Presentation is loading. Please wait.

Presentation is loading. Please wait.

1 Problem Solving with C++ The Object of Programming Walter Savitch Chapter 4 Functions for All Subtasks Slides by David B. Teague, Western Carolina University.

Similar presentations


Presentation on theme: "1 Problem Solving with C++ The Object of Programming Walter Savitch Chapter 4 Functions for All Subtasks Slides by David B. Teague, Western Carolina University."— Presentation transcript:

1 1 Problem Solving with C++ The Object of Programming Walter Savitch Chapter 4 Functions for All Subtasks Slides by David B. Teague, Western Carolina University. A Constituent Institution of The University of North Carolina

2 2 4 Functions for All Subtasks l We stated the principle of top-down-design, where you repeatedly divide the program’s task into smaller, more manageable subtasks. l In Chapter 3 we saw how to write functions that return one value. l Here we show how to design functions that perform other kinds of subtasks.

3 4.1 void-Functions l A subtask may produce one or many values l We will see that such functions ordinarily return no values at all. We will present a mechanism for multiple values to be sent back to the caller. l Such a function is called a void-Function. The essential point is demonstrated here: void Print( double value) { using namespace std; cout << value << endl; } 3

4 Definition of void-Functions l A C++ void function is defined similarly to functions that return a value. The next slide has an example. l There are two differences between value returning functions and void-functions. n void type replaces the more familiar return type such as int or double. n There is no “return expression; “ statement, though a return; with no expression is allowed. n A call to a void function is an executable statement, rather than being part of an expression. 4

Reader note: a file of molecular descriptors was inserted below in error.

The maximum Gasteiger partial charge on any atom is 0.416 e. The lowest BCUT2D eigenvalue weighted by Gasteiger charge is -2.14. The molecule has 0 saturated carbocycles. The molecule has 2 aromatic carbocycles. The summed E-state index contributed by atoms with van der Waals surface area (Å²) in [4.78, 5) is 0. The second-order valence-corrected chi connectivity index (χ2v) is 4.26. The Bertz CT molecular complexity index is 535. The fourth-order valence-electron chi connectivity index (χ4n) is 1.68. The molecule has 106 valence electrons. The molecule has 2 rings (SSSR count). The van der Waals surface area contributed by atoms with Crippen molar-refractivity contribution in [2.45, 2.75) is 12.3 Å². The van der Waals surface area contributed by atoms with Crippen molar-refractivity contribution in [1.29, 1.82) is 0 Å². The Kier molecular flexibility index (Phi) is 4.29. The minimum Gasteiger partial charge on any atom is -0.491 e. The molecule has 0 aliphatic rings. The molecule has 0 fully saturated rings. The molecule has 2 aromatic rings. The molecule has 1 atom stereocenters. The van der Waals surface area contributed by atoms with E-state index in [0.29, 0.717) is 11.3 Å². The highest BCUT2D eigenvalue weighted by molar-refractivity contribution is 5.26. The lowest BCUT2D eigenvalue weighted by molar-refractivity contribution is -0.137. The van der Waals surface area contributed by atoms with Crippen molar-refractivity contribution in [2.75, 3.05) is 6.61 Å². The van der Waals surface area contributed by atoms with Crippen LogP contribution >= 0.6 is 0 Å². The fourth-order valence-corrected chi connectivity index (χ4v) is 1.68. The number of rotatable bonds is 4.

5 // Code from Page 175 void show_results(double f_degrees, double c_degrees) { using namespace std; cout.setf(ios::fixed); cout.setf(ios::showpoint); cout.precision(1); cout << f_degrees << “ degrees Fahrenheit is equavalent to\n” << c_degrees << “ degrees Celsius\n”; } 5

6 Display 4.1 Syntax for a void-Function Definition void-Function Prototype void Function_Name(Parameter_List); void-Function Definition void Function_Name(Parameter_List) Function header { Declaration_1; You may intermix declarations Declaration_2; and executable statements.... Declaration_Last; Executable_1; Executables may or may not Executable_2; include one or more return;... statements. Executable_Last; } 6